Excerpted from an essay by Roger T. Reed
The Leyendecker Brothers credo to "buy more than you can afford -- if every day you have to work to save yourself from ruin, every day you'll work" would, inevitably, lead to tragedy.
Roger T. Reed describes "the culmination of their profligacy" in his essay on the Leyendeckers:
"... the building of a chateau in New Rochelle, New York, with separate wings for each studio, elaborate landscaping with fountains and fish pools and a staff to take care of it all."
Reed continues, "When J.C. raised the bar higher than Frank could reach, the destructive side of the credo emerged. How could Frank ever catch up while sharing overexpenditures at J.C.'s rate? Frank suffered migraines and started taking drugs... eventually this competitive bond between the brothers split them apart."
"By 1921, there was trouble brewing at the mansion, much of which can only be guessed at. It appears that Frank could not keep up with the expenses and was tiring of the rat race he and J.C. had created. When [J.C.'s manager, Charles] Beach began to 'help' Frank with his share of the bills, Beach began to own Frank."
At one point J.C. was apparently going to get married...
... but Reed suggests that this may have been an attempt by J.C. to end his relationship with Charles Beach. However Beach "promptly threatened to publicly reveal J.C.'s homosexuality."
As for Frank Leyendecker, "instead of having the leisure to explore the fine arts work he wanted to do, Frank got thrown out of the mansion along with J.C.'s sister Augusta."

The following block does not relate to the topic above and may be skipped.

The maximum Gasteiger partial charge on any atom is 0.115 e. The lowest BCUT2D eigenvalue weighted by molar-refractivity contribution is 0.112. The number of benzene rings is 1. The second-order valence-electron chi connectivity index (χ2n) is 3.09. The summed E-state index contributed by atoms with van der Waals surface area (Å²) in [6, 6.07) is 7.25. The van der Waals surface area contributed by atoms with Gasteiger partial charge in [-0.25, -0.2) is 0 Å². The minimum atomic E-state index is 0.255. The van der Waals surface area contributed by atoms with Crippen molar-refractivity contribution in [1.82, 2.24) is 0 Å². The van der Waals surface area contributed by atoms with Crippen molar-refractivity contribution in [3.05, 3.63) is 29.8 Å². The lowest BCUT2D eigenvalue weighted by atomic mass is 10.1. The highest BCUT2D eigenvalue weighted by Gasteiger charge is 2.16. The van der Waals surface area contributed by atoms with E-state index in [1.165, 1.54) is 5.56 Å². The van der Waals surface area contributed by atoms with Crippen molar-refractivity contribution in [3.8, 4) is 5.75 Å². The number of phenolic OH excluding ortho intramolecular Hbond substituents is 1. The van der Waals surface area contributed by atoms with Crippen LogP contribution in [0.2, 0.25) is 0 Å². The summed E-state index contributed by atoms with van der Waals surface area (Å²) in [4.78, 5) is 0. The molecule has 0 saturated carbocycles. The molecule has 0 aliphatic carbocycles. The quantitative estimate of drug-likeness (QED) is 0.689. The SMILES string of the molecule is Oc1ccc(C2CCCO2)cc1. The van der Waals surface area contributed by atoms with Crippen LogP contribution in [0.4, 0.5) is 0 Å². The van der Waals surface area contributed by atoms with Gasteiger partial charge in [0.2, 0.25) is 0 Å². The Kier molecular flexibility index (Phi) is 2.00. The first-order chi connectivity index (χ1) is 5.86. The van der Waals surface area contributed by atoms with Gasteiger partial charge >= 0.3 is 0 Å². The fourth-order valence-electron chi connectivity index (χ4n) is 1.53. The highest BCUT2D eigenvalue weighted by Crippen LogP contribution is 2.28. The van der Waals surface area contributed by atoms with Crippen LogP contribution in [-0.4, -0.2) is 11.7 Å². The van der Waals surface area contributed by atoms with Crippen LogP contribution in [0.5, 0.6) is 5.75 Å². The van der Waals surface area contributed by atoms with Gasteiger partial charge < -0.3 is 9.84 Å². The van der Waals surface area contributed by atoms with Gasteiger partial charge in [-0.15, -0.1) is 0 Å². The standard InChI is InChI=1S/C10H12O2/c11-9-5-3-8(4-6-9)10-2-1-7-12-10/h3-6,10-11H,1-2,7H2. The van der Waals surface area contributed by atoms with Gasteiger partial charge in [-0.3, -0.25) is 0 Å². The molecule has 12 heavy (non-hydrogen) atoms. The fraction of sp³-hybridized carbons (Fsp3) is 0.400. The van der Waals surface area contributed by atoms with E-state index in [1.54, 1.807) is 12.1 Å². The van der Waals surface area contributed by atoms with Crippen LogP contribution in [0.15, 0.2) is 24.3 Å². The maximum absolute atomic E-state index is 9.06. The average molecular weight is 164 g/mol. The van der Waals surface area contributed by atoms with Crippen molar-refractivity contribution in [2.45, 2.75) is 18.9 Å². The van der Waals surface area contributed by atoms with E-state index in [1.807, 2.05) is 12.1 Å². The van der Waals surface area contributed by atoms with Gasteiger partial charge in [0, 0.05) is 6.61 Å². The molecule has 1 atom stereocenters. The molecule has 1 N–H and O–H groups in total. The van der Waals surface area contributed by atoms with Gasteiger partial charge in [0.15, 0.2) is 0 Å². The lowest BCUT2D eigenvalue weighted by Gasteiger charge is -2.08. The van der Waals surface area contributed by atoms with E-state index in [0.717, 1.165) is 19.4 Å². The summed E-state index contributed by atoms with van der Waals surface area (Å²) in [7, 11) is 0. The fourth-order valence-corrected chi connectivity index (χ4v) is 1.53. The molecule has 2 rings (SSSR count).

Depression, drugs, lacklustre and low-paying work in a studio above a garage must have all contributed to Frank's untimely death at age 46.
Reed writes that it was "probably a suicide. At the Chateau, the subject of Frank was thenceforth taboo."
Reed describes how, despite what must have been a difficult emotional time after Frank's death, J.C.'s output never slowed. His work did, however, begin displaying "a black humor" and "a sharper edge." When The Saturday Evening Post began printing its covers in full colour in 1926, J.C. seems to have been at last "pulled out of his funk," according to Reed.
"J.C. celebrated with startlingly colorful slices of American life..."
... and "In the thirties ... J.C. hit his perfect stride, and his covers practically strut with fresh new ideas executed with conviction and... amusing twists of humor."
But when the Post stopped assigning J.C. covers in the late 1930s, he found himself, in his late '60s, having to hustle for work. "Several excellent series of advertising paintings for new clients were the result of this hardship, however," Reed tells us.
After a lifetime of living beyond his means, of fearing the truth about his sexuality might be revealed, of causing the estrangement of his beloved brother (and quite possibly contributing to his early death), of being tied to Charles Beach (whom Norman Rockwell described in his autobiography as a "bloodsucking parasite"), J.C. Leyendecker died of a heart attack in 1951, unable to leave any savings for his manager and life partner.
According to Reed, "Beach was reduced to selling J.C.'s sketch canvases to pupils at the Art Students League for drinking money."
Lucky for us, because otherwise these would not have survived - - J.C. had wanted his sketch canvases destroyed.
After his death, Charles Beach and J.C.'s sister, Augusta, sold the originals of his Saturday Evening Post covers at a yard sale for $75 each...
... and, Reed tells us, an area art supply shop had stacks of J.C.'s sketches available for just a dollar a piece. They languished for years as there was little interest from the store's patrons.
* Thanks to Roger T. Reed of the Illustration House for allowing me to excerpt from his essay on J.C. Leyendecker. The essay is © Roger T. Reed and originally accompanied the '97-'98 J.C. Leyendecker retrospective at the Norman Rockwell Museum.
* Many of today's images were sourced from the Leyendecker Group on Flickr